If there was any evidence needed that golf needs Tiger Woods, all you needed to do was to look at the sheer scale of the crowd that followed the former World No 1 to his final shot on the 18th at the Tour Championship.
The 14 time major winner was literally mobbed by a multitude of excited golf fans as he sealed his first tour victory in five years.
And it's not just a case of golf needing Tiger. From the raw emotion in his post round interview, it looks like Tiger needs golf back in his life after a difficult few years beset by injury and personal problems.
As Woods returns to the winners' circle on the PGA Tour, it's revived hopes that he can challenge again at a Major and attempt to catch Jack Nicklaus 18 Majors record anew.
To discuss that, Richie McCormack was joined by golf writer Lawrence Donegan.
"You could go through the history of great sporting comebacks. I can only think of Muhammad Ali, Bob Champion maybe, something like that maybe," he said.
"But Tiger, considering where he's been, what's happened with the personal scandals, the injuries, the divorce, the video released last year by the police in Florida of him mumbling and stuttering after he's picked up on the side of a roadway. It was quite amazing."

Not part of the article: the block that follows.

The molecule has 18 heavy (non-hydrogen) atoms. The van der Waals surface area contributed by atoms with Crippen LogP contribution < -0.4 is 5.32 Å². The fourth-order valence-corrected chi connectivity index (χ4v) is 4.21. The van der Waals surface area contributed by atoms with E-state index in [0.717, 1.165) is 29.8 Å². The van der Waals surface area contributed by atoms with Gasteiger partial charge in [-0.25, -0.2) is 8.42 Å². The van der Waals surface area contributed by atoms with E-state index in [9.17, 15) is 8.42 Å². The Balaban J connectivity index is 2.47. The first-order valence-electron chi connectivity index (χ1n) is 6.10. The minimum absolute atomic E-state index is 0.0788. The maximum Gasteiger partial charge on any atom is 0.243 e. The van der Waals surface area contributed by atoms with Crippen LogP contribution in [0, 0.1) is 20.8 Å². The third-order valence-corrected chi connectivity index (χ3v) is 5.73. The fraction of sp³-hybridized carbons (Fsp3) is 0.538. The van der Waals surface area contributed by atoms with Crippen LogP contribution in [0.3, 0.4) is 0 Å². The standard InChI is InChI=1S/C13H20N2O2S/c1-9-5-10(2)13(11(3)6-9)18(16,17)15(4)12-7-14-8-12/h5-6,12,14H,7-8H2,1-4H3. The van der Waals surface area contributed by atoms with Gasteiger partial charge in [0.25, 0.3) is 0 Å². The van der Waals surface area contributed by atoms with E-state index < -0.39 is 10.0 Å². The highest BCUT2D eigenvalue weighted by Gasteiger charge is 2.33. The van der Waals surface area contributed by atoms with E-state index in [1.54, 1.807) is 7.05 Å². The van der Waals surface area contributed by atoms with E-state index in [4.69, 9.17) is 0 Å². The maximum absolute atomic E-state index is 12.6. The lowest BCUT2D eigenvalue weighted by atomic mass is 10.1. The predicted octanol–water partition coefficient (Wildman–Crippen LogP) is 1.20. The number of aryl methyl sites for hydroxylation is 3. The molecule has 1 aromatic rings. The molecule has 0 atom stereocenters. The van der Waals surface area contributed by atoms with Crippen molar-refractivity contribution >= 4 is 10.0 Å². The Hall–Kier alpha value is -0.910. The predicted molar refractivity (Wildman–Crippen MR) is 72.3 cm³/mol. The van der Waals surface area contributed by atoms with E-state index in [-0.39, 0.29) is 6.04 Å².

Donegan added that it was great marketing from the PGA Tour to open the greens for the crowds to gather and capture the imagination of the viewing public and feels "it's probably the greatest comeback in the history of sport" for Woods.
But what does it mean going forward beyond this weekend and the Ryder Cup? Is he buildijng towards being in contention for future Major wins?
Donegan pointed out that developing chipping yips can be the death knell for a career - in comparison to putting yips - and pointing to Martin Kaymer as an example of someone who won't return to his previous level. But "such is Tiger's talent" that he has overcome that and put together a golf game capable of landing a tournament win.
"I think next year will be the denouement. Let's see if he wins a major championship next year," said Donegan.
"If he gets one, he can get another three and he matches Nicklaus. The next two, three, four years, physically if he can stay with it; psychologically he is clearly repaired. What a story it's going to be for the next 2-3 years."